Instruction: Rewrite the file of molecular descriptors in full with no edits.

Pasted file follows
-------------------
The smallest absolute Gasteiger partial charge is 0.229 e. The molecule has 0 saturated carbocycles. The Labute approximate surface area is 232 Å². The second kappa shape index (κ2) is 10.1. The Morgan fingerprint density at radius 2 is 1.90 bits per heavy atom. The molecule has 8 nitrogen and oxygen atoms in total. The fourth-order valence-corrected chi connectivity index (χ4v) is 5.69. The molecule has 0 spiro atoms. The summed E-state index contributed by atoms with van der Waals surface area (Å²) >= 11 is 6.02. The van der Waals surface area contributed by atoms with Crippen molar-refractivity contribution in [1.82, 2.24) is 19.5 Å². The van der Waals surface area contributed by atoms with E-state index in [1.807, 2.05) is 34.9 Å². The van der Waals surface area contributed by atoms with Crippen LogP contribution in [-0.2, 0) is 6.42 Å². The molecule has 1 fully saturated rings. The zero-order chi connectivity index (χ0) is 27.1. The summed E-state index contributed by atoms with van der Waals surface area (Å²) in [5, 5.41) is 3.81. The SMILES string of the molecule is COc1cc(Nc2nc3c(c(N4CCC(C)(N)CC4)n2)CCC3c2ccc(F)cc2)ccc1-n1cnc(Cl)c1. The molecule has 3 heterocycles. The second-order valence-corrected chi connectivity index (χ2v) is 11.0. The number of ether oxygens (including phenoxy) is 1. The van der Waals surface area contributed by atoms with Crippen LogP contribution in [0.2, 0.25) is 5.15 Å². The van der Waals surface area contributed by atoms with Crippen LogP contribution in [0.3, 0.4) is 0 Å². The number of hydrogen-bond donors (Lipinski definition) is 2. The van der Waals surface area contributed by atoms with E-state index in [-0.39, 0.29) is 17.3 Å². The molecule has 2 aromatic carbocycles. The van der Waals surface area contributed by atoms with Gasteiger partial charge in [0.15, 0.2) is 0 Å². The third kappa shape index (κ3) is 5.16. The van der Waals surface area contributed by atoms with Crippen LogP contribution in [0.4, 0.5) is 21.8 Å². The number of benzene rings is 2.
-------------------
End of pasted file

The smallest absolute Gasteiger partial charge is 0.229 e. The molecule has 0 saturated carbocycles. The Labute approximate surface area is 232 Å². The second kappa shape index (κ2) is 10.1. The Morgan fingerprint density at radius 2 is 1.90 bits per heavy atom. The molecule has 8 nitrogen and oxygen atoms in total. The fourth-order valence-corrected chi connectivity index (χ4v) is 5.69. The molecule has 0 spiro atoms. The summed E-state index contributed by atoms with van der Waals surface area (Å²) >= 11 is 6.02. The van der Waals surface area contributed by atoms with Crippen molar-refractivity contribution in [1.82, 2.24) is 19.5 Å². The van der Waals surface area contributed by atoms with E-state index in [1.807, 2.05) is 34.9 Å². The van der Waals surface area contributed by atoms with Crippen LogP contribution in [-0.2, 0) is 6.42 Å². The molecule has 1 fully saturated rings. The zero-order chi connectivity index (χ0) is 27.1. The summed E-state index contributed by atoms with van der Waals surface area (Å²) in [5, 5.41) is 3.81. The SMILES string of the molecule is COc1cc(Nc2nc3c(c(N4CCC(C)(N)CC4)n2)CCC3c2ccc(F)cc2)ccc1-n1cnc(Cl)c1. The molecule has 3 heterocycles. The second-order valence-corrected chi connectivity index (χ2v) is 11.0. The number of ether oxygens (including phenoxy) is 1. The van der Waals surface area contributed by atoms with Crippen LogP contribution in [0.2, 0.25) is 5.15 Å². The van der Waals surface area contributed by atoms with Crippen LogP contribution in [0.3, 0.4) is 0 Å². The number of hydrogen-bond donors (Lipinski definition) is 2. The van der Waals surface area contributed by atoms with E-state index in [-0.39, 0.29) is 17.3 Å². The molecule has 2 aromatic carbocycles. The van der Waals surface area contributed by atoms with Gasteiger partial charge in [0.15, 0.2) is 0 Å². The third kappa shape index (κ3) is 5.16. The van der Waals surface area contributed by atoms with Crippen LogP contribution in [0.4, 0.5) is 21.8 Å². The number of benzene rings is 2.